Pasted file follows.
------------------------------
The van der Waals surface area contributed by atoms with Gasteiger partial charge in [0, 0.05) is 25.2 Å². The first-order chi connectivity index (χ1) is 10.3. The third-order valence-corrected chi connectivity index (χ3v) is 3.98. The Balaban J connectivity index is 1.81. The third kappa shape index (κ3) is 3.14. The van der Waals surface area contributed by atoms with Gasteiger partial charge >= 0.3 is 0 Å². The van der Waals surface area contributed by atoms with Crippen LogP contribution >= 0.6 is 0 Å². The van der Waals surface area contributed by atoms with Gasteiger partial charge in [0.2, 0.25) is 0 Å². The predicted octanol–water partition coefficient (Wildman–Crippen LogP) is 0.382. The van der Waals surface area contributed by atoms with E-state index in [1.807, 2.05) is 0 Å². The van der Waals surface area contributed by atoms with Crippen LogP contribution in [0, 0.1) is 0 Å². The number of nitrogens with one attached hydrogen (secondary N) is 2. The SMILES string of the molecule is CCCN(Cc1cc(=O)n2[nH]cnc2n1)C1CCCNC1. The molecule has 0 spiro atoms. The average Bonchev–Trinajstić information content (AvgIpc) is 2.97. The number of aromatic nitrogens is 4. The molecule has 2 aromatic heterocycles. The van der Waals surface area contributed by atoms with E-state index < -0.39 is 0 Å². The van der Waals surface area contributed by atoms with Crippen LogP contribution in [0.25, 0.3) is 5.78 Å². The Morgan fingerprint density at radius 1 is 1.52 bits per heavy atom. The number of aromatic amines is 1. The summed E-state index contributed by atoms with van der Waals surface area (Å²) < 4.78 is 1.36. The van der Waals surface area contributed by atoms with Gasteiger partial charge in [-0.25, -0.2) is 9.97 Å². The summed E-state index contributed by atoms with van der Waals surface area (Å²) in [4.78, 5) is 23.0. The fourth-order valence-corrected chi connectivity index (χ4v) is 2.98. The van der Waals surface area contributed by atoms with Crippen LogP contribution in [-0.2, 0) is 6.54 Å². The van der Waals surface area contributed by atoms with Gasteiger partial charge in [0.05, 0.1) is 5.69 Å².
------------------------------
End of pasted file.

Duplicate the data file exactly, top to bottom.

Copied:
The van der Waals surface area contributed by atoms with Gasteiger partial charge in [0, 0.05) is 25.2 Å². The first-order chi connectivity index (χ1) is 10.3. The third-order valence-corrected chi connectivity index (χ3v) is 3.98. The Balaban J connectivity index is 1.81. The third kappa shape index (κ3) is 3.14. The van der Waals surface area contributed by atoms with Gasteiger partial charge >= 0.3 is 0 Å². The van der Waals surface area contributed by atoms with Crippen LogP contribution >= 0.6 is 0 Å². The van der Waals surface area contributed by atoms with Gasteiger partial charge in [0.2, 0.25) is 0 Å². The predicted octanol–water partition coefficient (Wildman–Crippen LogP) is 0.382. The van der Waals surface area contributed by atoms with E-state index in [1.807, 2.05) is 0 Å². The van der Waals surface area contributed by atoms with Crippen LogP contribution in [0, 0.1) is 0 Å². The number of nitrogens with one attached hydrogen (secondary N) is 2. The SMILES string of the molecule is CCCN(Cc1cc(=O)n2[nH]cnc2n1)C1CCCNC1. The molecule has 0 spiro atoms. The average Bonchev–Trinajstić information content (AvgIpc) is 2.97. The number of aromatic nitrogens is 4. The molecule has 2 aromatic heterocycles. The van der Waals surface area contributed by atoms with E-state index < -0.39 is 0 Å². The van der Waals surface area contributed by atoms with Crippen LogP contribution in [0.25, 0.3) is 5.78 Å². The Morgan fingerprint density at radius 1 is 1.52 bits per heavy atom. The number of aromatic amines is 1. The summed E-state index contributed by atoms with van der Waals surface area (Å²) < 4.78 is 1.36. The van der Waals surface area contributed by atoms with Gasteiger partial charge in [-0.25, -0.2) is 9.97 Å². The summed E-state index contributed by atoms with van der Waals surface area (Å²) in [4.78, 5) is 23.0. The fourth-order valence-corrected chi connectivity index (χ4v) is 2.98. The van der Waals surface area contributed by atoms with Crippen LogP contribution in [-0.2, 0) is 6.54 Å². The van der Waals surface area contributed by atoms with Gasteiger partial charge in [0.05, 0.1) is 5.69 Å².